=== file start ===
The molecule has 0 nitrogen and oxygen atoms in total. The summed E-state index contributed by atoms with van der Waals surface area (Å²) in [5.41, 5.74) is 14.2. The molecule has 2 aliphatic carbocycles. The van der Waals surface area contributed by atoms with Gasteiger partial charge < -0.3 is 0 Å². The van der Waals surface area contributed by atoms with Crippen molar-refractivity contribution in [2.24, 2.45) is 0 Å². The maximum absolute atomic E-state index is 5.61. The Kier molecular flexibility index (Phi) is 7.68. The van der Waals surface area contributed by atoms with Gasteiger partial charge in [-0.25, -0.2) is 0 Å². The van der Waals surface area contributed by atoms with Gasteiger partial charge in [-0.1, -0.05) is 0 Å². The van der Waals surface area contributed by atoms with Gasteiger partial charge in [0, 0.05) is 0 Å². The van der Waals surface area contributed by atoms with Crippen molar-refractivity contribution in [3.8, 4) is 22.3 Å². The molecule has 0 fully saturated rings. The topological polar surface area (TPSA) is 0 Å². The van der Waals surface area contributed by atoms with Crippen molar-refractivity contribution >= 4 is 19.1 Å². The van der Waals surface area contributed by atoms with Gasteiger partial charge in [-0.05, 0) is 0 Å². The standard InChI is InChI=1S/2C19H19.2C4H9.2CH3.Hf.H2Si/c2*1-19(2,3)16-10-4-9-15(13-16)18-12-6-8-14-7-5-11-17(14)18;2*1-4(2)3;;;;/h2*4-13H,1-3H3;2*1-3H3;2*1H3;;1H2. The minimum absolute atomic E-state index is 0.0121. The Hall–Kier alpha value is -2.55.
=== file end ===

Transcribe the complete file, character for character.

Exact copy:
The molecule has 0 nitrogen and oxygen atoms in total. The summed E-state index contributed by atoms with van der Waals surface area (Å²) in [5.41, 5.74) is 14.2. The molecule has 2 aliphatic carbocycles. The van der Waals surface area contributed by atoms with Gasteiger partial charge < -0.3 is 0 Å². The van der Waals surface area contributed by atoms with Crippen molar-refractivity contribution in [2.24, 2.45) is 0 Å². The maximum absolute atomic E-state index is 5.61. The Kier molecular flexibility index (Phi) is 7.68. The van der Waals surface area contributed by atoms with Gasteiger partial charge in [-0.25, -0.2) is 0 Å². The van der Waals surface area contributed by atoms with Gasteiger partial charge in [-0.1, -0.05) is 0 Å². The van der Waals surface area contributed by atoms with Gasteiger partial charge in [0, 0.05) is 0 Å². The van der Waals surface area contributed by atoms with Crippen molar-refractivity contribution in [3.8, 4) is 22.3 Å². The molecule has 0 fully saturated rings. The topological polar surface area (TPSA) is 0 Å². The van der Waals surface area contributed by atoms with Crippen molar-refractivity contribution >= 4 is 19.1 Å². The van der Waals surface area contributed by atoms with Gasteiger partial charge in [-0.05, 0) is 0 Å². The standard InChI is InChI=1S/2C19H19.2C4H9.2CH3.Hf.H2Si/c2*1-19(2,3)16-10-4-9-15(13-16)18-12-6-8-14-7-5-11-17(14)18;2*1-4(2)3;;;;/h2*4-13H,1-3H3;2*1-3H3;2*1H3;;1H2. The minimum absolute atomic E-state index is 0.0121. The Hall–Kier alpha value is -2.55.